This issue is currently being discussed in the aerospace review the government has asked the Hon. David Emerson to lead. We believe that the aerospace review will generate a series of recommendations regarding access to funding for international collaborative efforts that will have several benefits for Canada. We urge the government to seriously consider these recommendations.
With respect to training, technical skills obstacles will need to be resolved. There is no academic institution specializing in buoyancy-assisted flight technology. And although Canadian aerospace engineers and technicians are globally recognized, specialized training in the intricacies of hybrid air vehicles will be required. We have initiated an annual student paper competition through the Canadian Transportation Research Forum to help encourage academic institutions to focus on the application of this technology. But time will be required to develop an understanding of buoyancy-assisted flight and to generate the required skill sets to build and maintain these aircraft.
The National Research Council Institute for Aerospace Research has no buoyancy-assisted flight expertise. They will need to acquire it if they are going to remain a trusted source of aerospace advice to the government.
There are at least three companies investigating or proposing commercial buoyancy-assisted flight operations in Canada at this time. The U.S. government spent over a billion dollars in buoyancy-assisted flight operations last year alone, so it is highly likely that this innovative transportation solution is coming to Canada sooner or later. Canada has a chance to be at the forefront of this innovation cycle and to establish itself as a global leader in this technology.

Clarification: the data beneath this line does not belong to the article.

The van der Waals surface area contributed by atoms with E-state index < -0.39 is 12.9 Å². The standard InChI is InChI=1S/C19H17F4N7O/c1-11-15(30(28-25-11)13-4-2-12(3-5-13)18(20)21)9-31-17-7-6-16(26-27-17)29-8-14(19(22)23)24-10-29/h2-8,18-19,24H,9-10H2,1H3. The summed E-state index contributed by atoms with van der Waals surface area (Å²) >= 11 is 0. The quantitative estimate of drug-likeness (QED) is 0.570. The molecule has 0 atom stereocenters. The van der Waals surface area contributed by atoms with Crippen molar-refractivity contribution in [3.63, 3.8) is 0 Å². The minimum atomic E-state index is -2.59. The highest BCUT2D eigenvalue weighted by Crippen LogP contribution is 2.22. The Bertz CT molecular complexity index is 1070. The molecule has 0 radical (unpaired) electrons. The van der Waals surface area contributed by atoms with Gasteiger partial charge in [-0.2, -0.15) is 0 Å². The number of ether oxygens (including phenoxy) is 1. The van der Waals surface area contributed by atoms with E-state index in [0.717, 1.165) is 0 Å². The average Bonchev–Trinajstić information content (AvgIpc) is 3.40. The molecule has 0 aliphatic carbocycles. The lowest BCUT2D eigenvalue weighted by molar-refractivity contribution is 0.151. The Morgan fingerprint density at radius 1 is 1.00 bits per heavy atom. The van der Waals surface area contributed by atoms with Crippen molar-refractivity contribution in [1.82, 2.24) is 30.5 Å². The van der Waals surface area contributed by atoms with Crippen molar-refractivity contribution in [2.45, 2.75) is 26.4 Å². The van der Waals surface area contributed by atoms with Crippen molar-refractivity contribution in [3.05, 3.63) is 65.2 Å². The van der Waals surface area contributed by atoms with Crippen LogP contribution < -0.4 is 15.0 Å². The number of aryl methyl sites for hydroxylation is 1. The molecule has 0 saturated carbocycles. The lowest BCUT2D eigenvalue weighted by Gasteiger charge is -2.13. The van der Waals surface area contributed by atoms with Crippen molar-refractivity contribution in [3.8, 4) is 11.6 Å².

Let's talk about the regulatory environment. The regulatory environment for hybrid air vehicles also needs to be addressed. The Transport Canada regulations on buoyancy-assisted flight refer to the U.S. Federal Aviation Administration, the FAA, and the European Aviation Safety Agency regulations for both technical certification and operator certification. Industry will have to work with Transport Canada to develop the regulations in parallel with the development of the air vehicles.
According to Transport Canada, there are 220 people in Canada with valid balloon licenses, none of whom are instrument rated and most of these licenses are for hot-air balloons versus commercial airships. Part of the challenge is that a clear licensing route for multi-engine instrumented operations of hybrid air vehicles does not exist. For example, Transport Canada currently requires a hybrid air vehicle pilot to have a hot-air balloon licence, which is comparable to mandating a candidate for a driver's licence to know how to ride a bicycle.
The third obstacle to success with hybrid air vehicles is one of infrastructure. In order to meet the market demands, the air vehicles are very large. A 50-tonne version measures 150 metres in length. It's 55 metres wide and 36 metres high. This is big. This is roughly the size of a CFL football field and 10 stories high.